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Fool me once …


Sherry Foster is Director of Marketing for Technology Services in HP’s Enterprise Group. She is responsible for delivering the go-to-market strategy, demand generation, communication, sales enablement, and digital marketing for Technology Services across the Americas region. She has been with HP for more than 20 years and has held a variety of marketing and operational supporting all of HP’s business units – enterprise products, services, printing and PCs. Sherry holds an MBA and a Bachelor of Arts (Economics) from McMaster University in Hamilton, Canada.


It is nothing short of maddening. Unauthorized service providers will say practically anything to get the initial sale. Usually, they’ll insist they provide support for HP products that’s “just as good as HP’s” at a lower cost. And the most maddening part is that all too often, it works. After all, it’s a claim that’s hard to resist. Who doesn’t want to save money? But the real reason it usually succeeds is that it’s hard to prove or disprove. What’s worse, the decision is even hard to undo when proof is found that the claim was just that: only a claim.  

Inaccuracy and inertia
Unauthorized service providers use the double whammy of inaccuracy and inertia to get the business. They know they simply can’t deliver on the claim of providing support that’s just as good as what HP and its authorized service providers can deliver. For example, unauthorized service providers do not have access to the same quality replacement parts or diagnostic tools. Their engineers can’t take the same, in-depth training.  This and other key differences mean there is no way they can deliver on the claim of equal support. But how do you disprove that claim without experiencing the shortcomings of their service first-hand when you need support? By then, it’s too late. You end up with a support experience that’s less than ideal and results that are far from acceptable.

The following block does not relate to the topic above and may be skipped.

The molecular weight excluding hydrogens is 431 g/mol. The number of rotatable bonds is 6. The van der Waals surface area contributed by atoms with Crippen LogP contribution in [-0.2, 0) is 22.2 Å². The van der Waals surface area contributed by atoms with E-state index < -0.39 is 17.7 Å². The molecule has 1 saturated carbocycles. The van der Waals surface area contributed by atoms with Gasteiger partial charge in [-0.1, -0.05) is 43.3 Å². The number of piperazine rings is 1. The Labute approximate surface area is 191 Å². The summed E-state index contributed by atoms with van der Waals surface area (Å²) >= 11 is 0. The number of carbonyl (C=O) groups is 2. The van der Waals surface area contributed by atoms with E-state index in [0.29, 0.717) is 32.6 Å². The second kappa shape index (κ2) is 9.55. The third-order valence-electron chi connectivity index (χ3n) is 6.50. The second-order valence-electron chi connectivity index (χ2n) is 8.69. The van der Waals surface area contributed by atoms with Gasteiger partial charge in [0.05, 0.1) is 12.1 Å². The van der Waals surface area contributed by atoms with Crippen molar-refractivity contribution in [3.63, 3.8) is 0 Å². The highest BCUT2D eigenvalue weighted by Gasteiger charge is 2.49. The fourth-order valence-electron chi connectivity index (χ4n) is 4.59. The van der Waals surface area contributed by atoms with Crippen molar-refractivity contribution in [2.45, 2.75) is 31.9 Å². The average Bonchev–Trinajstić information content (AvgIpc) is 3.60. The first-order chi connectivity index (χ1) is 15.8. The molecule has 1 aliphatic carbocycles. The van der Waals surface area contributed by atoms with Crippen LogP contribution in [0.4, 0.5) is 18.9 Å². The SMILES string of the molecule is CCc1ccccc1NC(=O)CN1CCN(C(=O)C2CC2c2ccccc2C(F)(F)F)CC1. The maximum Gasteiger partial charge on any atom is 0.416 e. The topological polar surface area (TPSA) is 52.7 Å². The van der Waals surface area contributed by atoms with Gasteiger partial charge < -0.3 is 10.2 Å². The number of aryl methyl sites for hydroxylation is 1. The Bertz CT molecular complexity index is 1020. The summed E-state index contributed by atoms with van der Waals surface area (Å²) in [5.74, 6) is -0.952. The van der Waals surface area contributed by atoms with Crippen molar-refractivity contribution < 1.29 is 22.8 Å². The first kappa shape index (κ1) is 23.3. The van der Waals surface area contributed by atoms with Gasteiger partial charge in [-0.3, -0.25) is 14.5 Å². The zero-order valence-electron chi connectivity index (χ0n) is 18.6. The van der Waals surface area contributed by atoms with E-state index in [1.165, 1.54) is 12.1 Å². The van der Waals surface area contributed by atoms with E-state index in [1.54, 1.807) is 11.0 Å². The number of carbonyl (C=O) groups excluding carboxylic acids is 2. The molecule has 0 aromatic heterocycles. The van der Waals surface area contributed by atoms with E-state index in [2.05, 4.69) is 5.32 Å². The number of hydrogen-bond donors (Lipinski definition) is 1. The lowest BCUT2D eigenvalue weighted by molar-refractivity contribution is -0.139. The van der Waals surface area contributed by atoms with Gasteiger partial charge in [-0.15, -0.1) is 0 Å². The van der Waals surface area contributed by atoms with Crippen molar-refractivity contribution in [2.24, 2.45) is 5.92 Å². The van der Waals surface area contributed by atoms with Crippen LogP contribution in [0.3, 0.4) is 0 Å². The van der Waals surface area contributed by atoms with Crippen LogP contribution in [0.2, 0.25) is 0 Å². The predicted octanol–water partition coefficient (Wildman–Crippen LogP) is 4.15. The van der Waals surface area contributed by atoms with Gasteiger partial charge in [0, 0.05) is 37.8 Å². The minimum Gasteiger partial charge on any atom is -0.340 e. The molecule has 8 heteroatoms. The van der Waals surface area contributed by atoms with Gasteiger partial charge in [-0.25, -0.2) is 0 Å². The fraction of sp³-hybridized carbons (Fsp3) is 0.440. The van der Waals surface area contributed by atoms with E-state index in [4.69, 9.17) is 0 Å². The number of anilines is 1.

That’s when unauthorized service providers count on inertia to keep the business. They know that it takes a lot of time and effort in the areas of finance and contract administration to switch the entire environment back to HP support. And they rely on everyone’s dislike of major change to keep the business. “After all,” they hope customers will say, “the service really wasn’t that bad. And look at how much we’re saving.” As I’ll show in upcoming blogs with actual case studies, those “savings” can turn out to be pretty expensive.    

No Fooling
HP has developed a series of questions you can ask potential support providers to help you understand their capabilities and limitations. There are sixteen questions in all, covering seven key areas:  Service Portfolio, People Certification and Training, Tools and Diagnostics, Geographic Coverage, Genuine HP Parts, Infrastructure and Escalation Capabilities, plus Software, Firmware and Patches. Some of the specific questions to ask potential providers include:  

“Are you able to support discrete systems, converged systems, virtualized infrastructures, and cloud-based architectures at the service-level agreements (SLAs) my organization requires?”

“Do you and your service engineers have access to the ongoing training and certification from HP that ensure they have the latest information on how to support HP products?”

“What automation, remote support, and other tools do you leverage—including proactive support?”

“Where do you get service parts? Are they genuine ‘HP Certified’ parts?”

“How do you ensure that all parts have the latest firmware updates, and that chain of custody and parts validation are managed to ensure no counterfeit parts are used in support of a customer?”

You can find the complete set of questions in the HP “Protect Your Business” brochure available here. Armed with the answers to these questions, you can make an informed decision about the best service provider for your organization right from the start. You’ll also be able to quickly see that the promises of unauthorized service providers are usually empty, while HP and its Authorized Service Providers deliver results and true value.  

 - Sherry  

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